“Masr, Masr, Masr, Masr” — the Arabic word for Egypt was the call from huge crowds on the streets of Gaza City on Friday night, as news came of the resignation of President Hosni Mubarak following eighteen days of protests all over Egypt.
The length of Umar al-Mukhtar street, a main thoroughfare in Gaza City, presented a beautiful portrait of black, red and white, the colors of hundreds of Egyptian flags emblazoned with a golden eagle, as many people shared sweets and watched fireworks.
Children and adults leaned out of cars waving flags, honking horns and joining the chanting. Near the Jundi al-Majhoul public gardens a car stopped and one of the occupants threw candy at a cheerful crowd nearby. On another corner, tens of others launched fireworks into Gaza’s night sky casting a bright glow on the Egyptian flags below.
“I am so happy. This is a day that we have awaited for so long as [Mubarak’s] regime weakened the standing of the Arab nation and its own people in the face of the Israeli occupation,” said Abu Mustafa, a white-bearded 54-year-old man, surrounded by a large group of young men in the al-Rimal quarter of Gaza City. “I would like to congratulate our Egyptian brothers and sisters on this remarkable and historic day as their will has emerged victorious.”
“I pray that such a victory of the people will be repeated soon across the Arab and Islamic worlds and that all regimes like that of Mubarak will step down,” added Abu Mustafa as young people chanted loudly.
I am very happy, very happy for the youth of Egypt, who succeeded in toppling Mubarak’s regime,” said a 26-year-old who called himself Abu Muhammad. He also expressed his joy for Gaza: “Mubarak helped suffocate us here in Gaza by closing the [Egyptian] border. Prices have soared because of the closure and the Israeli blockade. I just hope that the days after Mubarak will prove much better for us and for our Egyptian sisters and brothers.”
Although tightly controlled by the Mubarak regime, the Rafah border crossing between Gaza and Egypt has been completely shut since the Egyptian revolution began on 25 January, and violent clashes have been reported on the Egyptian side between local residents and security forces. In a reversal, Palestinians in Gaza even provided food aid to isolated Egyptian soldiers.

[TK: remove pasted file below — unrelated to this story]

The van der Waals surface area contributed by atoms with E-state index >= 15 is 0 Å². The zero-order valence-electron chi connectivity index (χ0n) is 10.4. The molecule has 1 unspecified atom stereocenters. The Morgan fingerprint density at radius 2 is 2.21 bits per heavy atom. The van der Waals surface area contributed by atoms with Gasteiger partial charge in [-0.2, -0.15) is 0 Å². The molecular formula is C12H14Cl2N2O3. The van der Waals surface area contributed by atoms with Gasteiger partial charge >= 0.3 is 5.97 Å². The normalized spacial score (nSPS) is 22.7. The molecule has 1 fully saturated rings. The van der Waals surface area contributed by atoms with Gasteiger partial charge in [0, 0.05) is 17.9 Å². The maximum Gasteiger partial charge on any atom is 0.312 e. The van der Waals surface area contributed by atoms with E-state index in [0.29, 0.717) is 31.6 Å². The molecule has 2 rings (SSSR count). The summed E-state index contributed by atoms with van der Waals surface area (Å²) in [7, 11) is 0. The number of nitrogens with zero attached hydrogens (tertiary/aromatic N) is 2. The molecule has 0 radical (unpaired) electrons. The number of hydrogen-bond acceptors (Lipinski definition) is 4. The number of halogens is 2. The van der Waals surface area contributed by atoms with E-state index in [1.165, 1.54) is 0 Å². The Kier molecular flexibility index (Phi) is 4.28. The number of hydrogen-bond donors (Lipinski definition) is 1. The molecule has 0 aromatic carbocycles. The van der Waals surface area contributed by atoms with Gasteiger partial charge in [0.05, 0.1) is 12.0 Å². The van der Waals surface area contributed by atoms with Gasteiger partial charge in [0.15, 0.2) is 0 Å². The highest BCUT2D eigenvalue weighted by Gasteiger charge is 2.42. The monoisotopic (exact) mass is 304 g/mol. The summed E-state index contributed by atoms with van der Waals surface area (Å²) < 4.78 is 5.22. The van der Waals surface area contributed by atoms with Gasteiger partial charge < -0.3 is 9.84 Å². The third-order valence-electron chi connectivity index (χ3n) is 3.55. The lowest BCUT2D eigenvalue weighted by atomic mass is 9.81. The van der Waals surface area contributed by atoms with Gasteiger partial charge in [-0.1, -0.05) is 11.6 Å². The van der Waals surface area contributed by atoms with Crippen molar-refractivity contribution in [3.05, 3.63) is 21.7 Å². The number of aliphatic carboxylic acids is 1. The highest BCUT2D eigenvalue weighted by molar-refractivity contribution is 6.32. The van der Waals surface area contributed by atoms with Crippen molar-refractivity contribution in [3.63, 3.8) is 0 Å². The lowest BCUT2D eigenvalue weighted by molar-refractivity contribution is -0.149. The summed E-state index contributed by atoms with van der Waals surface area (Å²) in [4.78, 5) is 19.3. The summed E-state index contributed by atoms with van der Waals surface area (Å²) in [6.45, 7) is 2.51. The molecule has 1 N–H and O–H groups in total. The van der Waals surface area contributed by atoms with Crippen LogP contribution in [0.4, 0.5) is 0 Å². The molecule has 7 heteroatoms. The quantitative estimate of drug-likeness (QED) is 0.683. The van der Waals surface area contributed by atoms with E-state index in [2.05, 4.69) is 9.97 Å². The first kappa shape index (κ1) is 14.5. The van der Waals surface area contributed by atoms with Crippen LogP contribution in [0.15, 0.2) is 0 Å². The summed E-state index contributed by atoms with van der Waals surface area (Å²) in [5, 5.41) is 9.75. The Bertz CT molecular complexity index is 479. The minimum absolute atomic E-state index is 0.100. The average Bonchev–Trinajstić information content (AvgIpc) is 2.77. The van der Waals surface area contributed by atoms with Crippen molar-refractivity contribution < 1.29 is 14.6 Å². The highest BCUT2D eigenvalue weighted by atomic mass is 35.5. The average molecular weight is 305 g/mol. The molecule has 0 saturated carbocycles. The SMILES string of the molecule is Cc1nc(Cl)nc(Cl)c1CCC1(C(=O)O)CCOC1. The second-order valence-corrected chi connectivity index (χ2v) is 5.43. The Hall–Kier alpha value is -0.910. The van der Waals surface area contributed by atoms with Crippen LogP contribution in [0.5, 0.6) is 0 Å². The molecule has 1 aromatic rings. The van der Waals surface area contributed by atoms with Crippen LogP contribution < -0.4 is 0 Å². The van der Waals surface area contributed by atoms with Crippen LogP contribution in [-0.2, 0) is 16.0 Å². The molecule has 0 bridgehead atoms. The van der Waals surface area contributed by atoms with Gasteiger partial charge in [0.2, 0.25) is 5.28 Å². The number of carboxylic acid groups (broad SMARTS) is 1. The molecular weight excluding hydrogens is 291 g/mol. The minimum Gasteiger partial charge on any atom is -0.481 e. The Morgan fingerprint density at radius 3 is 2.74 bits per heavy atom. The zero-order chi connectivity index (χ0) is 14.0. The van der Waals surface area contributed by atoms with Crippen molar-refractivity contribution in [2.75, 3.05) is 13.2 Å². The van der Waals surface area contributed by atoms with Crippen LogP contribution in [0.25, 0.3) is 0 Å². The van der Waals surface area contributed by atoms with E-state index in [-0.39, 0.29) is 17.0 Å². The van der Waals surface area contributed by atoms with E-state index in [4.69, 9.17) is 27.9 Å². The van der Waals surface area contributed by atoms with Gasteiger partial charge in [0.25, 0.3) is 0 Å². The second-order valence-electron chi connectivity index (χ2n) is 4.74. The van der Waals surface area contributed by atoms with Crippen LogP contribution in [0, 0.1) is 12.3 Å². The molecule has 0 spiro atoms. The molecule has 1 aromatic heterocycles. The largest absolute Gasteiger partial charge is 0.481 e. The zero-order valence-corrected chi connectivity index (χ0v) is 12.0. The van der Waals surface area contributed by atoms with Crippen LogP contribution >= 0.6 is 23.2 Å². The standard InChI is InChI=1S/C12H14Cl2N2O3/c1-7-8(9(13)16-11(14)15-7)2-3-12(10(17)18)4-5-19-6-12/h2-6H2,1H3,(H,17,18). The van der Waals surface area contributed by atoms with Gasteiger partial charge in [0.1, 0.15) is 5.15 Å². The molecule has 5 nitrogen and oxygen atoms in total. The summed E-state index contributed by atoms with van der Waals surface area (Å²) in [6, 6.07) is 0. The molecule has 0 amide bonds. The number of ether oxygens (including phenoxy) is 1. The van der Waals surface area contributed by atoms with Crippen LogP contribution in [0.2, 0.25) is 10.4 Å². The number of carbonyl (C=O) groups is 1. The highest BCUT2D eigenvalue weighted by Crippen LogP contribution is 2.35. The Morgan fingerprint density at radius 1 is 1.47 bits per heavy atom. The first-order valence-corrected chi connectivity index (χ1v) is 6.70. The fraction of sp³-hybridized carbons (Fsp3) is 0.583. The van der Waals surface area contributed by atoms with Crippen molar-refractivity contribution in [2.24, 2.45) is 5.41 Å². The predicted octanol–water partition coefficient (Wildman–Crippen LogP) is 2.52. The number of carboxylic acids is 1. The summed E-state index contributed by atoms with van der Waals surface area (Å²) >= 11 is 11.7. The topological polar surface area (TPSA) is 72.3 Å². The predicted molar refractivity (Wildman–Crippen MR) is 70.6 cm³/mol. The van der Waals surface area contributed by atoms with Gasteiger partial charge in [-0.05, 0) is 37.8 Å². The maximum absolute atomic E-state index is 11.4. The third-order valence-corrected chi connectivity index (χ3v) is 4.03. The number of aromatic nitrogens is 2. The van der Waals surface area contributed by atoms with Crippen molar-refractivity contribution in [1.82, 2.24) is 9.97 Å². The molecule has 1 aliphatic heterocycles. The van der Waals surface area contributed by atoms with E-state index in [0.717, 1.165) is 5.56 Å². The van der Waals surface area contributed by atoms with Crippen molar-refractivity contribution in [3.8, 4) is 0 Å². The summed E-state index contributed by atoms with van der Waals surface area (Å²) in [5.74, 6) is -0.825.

The media were in Umar al-Mukhtar Street too, and many young men huddled around the cameras and microphones cheering loudly with smiles on their faces.
One of those faces was that of Muhammad, a bearded 27-year-old who told The Electronic Intifada, “Yes, the Mubarak regime had to step down. This regime has oppressed us and its own people. I cannot forget recent statements by Habib al-Adly [minister of the interior under Mubarak] in which he accused a Gaza-based group of carrying out a deadly attack on an Egyptian church.”
The bombing at a Coptic church in Alexandria in January killed 21 people. It has since been reported that Egyptian prosecutors are investigating al-Adly himself on suspicion of involvement in the bombing (“Probe starts on Adlyâ€™s reported role in Alex church attack,” Al Arabiya, 7 February 2011).
As the car this reporter was riding in headed home, three young men stopped it and indicated they wanted to speak. “We want Mubarak, we want Mubarak!” one of the young men chanted. But he was only joking. It was impossible to find anyone in Gaza who was not expressing joy.
The momentous events in Egypt also echoed in Palestinian politics. A big rally, including cars with loudspeakers gathered at the Saraya crossroad in Gaza City. One slogan heard from the speakers said, “The people want to bring Abbas down,” a reference to Mahmoud Abbas, leader of Fatah movement and the US-supported Palestinian Authority in Ramallah.
Since Hamas won Palestinian elections in 2006, and then drove out militias loyal to Abbas from Gaza in 2007, there has been a deep split between Hamas, which still rules Gaza, and Fatah. Egypt effectively sided with Abbas and Fatah in this division, keeping Rafah closed as a way to put pressure on Hamas.
Following the winter 2008-2009 Israeli attack on Gaza, Egypt had eased travel restrictions slightly, allowing patients, students and those with Gaza residency permits to move across the border more easily. International visitors, aid convoys and solidarity missions however continued to face tight restrictions.
While Hamas authorities had not permitted protests against Mubarak in recent weeks, it did allow the celebrations to take place in the streets of Gaza after his fall.
Most political factions in Gaza expressed their solidarity with the people of Egypt. Hamas called on the new Egyptian authorities to immediately re-open the Rafah crossing terminal once and for all.
Rami Almeghari is a journalist and university lecturer based in the Gaza Strip.